The results published in Science Translational Medicine detail this step toward the future development of patient-tailored, personalized models of bone cancers and tumors.
On average, the adult body consists of 206 bones. Housed in the center of each, is bone marrow, the spongy substance which manufactures stem cells and other substances needed to produce a variety of blood cells. This microenvironment serves a vital purpose, supporting blood production throughout our lifetime. While a perfect place for blood cells to grow and mature, it can also become a hotspot for blood disorders like leukemia to form and other cancers, such as prostate or breast cancer, to metastasize or spread in their later stages.
Today, several treatment options are available to help patients to combat these conditions, though how a patient responds to treatment tends to vary greatly. Thus, new innovative therapies which are tailored to the individual and target the right treatments, to the right patients, at the right time are needed going forward. Key to bringing these treatment options into the 21st century are personalized models of cancer which reflect each patient’s condition.
“Currently, studying the processes of bone and blood cell formation in the human body and various cancers developing in bone is a real challenge. Existing models are mainly in mice and do not fully reflect the human condition. This impairs what we can learn about these diseases and limits the development of efficient therapies,” explains Paul Bourgine, Assistant Professor and Wallenberg Center for Molecular Medicine Fellow.
For that reason, he and his research team within the Laboratory of Bone Organ Modeling and Regeneration have set to work to develop a preclinical tool to model bone-developing tumors using a patient’s cells. Their latest study propels their research forward, detailing how they have generated human ossicles or mini bones in the lab, which mirror the composition and function of human bone. “We provide a new, robust tool which can be used to study bone and bone marrow formation and also investigate the development of bone-developing cancers, such as leukemia or even solid tumors that ultimately metastasize to bones,” highlighted Paul Bourgine.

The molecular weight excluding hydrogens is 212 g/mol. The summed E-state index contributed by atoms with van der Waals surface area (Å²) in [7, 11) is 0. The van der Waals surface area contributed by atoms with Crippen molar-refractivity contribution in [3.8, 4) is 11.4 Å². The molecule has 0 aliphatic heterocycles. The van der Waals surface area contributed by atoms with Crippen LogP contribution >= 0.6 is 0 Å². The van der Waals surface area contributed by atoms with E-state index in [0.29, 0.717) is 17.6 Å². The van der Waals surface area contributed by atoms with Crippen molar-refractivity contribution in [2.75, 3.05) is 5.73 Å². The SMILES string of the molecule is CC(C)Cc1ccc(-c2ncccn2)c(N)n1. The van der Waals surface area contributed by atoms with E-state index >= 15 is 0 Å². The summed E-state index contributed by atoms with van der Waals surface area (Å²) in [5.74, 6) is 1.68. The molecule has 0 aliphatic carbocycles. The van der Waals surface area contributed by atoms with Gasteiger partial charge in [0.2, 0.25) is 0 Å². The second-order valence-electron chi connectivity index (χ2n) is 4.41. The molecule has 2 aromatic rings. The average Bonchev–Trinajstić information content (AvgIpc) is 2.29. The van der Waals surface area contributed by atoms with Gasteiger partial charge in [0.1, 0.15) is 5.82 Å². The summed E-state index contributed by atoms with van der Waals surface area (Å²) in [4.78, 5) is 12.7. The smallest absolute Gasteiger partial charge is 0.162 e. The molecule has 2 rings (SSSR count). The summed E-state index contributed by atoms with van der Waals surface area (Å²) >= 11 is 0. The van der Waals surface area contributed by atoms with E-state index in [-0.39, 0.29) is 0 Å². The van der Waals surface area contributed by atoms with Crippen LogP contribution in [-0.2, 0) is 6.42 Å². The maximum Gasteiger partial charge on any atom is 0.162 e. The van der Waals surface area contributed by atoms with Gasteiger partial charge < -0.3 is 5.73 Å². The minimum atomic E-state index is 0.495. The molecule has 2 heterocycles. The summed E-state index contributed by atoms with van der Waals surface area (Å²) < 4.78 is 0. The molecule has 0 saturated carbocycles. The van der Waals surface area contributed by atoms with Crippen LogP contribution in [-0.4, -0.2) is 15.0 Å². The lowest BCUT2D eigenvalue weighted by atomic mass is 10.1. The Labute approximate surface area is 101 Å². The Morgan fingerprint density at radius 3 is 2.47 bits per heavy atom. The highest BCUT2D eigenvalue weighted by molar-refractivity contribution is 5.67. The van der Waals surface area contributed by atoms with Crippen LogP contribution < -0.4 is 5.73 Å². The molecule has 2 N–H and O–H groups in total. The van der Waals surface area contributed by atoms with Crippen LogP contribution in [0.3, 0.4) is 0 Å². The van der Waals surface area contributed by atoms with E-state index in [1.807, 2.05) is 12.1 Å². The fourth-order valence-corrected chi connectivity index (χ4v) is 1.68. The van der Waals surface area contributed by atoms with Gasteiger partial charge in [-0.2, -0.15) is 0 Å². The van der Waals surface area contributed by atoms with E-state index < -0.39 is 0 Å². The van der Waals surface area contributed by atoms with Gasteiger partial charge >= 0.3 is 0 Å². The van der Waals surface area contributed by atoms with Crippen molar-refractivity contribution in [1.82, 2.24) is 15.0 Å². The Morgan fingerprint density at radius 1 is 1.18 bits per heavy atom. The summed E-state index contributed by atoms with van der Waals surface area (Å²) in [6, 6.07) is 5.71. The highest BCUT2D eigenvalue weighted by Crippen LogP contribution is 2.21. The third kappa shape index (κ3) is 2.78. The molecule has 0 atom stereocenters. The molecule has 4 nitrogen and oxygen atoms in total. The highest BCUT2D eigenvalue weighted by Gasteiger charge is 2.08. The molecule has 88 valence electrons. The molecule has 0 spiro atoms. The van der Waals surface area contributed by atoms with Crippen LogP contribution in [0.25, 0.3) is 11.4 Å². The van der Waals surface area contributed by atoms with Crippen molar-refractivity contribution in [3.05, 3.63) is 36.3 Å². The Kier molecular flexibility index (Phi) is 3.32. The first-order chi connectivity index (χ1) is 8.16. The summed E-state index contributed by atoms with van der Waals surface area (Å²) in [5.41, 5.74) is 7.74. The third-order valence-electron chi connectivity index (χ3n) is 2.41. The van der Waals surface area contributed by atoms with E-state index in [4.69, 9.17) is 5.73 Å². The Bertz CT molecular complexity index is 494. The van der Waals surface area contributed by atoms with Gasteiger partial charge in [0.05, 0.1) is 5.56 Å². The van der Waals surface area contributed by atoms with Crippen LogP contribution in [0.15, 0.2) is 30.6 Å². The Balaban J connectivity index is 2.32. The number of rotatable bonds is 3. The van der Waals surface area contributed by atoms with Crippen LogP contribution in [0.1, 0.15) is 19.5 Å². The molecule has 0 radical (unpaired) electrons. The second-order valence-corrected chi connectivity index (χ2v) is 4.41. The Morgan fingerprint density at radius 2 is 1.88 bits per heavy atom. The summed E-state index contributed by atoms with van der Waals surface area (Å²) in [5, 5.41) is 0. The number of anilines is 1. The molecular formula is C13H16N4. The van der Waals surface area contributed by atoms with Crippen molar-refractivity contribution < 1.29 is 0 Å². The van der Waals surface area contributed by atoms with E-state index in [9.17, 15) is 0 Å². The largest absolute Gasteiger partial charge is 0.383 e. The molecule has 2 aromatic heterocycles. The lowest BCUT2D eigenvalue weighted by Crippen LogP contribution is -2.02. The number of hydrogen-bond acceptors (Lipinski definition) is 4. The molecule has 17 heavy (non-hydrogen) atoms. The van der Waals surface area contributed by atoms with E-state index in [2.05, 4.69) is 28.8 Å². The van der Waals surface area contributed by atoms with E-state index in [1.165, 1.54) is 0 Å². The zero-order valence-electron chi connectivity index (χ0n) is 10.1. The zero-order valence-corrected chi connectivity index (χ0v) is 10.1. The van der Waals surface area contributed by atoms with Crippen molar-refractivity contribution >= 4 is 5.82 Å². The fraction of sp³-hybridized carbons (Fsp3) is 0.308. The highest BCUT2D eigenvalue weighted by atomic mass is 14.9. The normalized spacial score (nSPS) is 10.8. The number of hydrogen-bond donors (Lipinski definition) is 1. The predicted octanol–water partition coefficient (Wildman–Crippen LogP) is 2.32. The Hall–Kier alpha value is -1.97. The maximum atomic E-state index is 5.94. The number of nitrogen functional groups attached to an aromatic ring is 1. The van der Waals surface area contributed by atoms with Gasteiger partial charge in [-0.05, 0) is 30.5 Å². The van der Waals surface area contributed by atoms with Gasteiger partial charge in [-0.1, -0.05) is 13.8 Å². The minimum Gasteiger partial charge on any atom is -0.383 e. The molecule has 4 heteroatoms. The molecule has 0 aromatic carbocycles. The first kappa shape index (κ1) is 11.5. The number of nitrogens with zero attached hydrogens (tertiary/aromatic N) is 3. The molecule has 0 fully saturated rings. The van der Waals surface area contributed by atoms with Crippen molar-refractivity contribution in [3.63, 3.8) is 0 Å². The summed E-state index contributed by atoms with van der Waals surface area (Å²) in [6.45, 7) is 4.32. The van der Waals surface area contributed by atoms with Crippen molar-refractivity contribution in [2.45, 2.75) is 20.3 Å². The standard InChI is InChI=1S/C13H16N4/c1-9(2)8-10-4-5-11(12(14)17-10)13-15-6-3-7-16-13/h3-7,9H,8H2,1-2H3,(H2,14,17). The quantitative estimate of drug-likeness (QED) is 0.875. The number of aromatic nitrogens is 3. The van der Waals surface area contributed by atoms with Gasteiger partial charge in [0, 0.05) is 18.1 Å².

This will be extremely valuable to understand the interactions between human cancer cells and their microenvironment and how cancer cells modify this environment to favor their survival and progressionPaul Bourgine
The team of scientists, including first-author of the study, Dr. Ani Grigoryan, genetically engineered mesenchymal stem cells - adult stem cells isolated from different sources, including bone marrow, that can become other types of cells – and guided them to follow a developmental program like the embryonic process through which our bones naturally form. These cells were then implanted into mice models, which led to the formation of mature mini-bones and bone marrow tissues. Later, these same stem cells were found in the generated mini-bones where they had differentiated into several types of cells critical to support the growth and development of both healthy human cells and cancer cells.
“In the short term, this will be extremely valuable to understand the interactions between human cancer cells and their microenvironment and how cancer cells modify this environment to favor their survival and progression. Answering these questions will be key to developing and testing new therapeutics. Ultimately, we trust that the human mini-bone technology can be used in the future as an advanced drug-screening platform,” revealed Paul Bourgine.
New research is already underway where Paul Bourgine and his team are using this technology to develop a personalized approach to the study and treatment of bone-developing tumors by generating these mini bones from a patient’s own cells.
Source: Lund University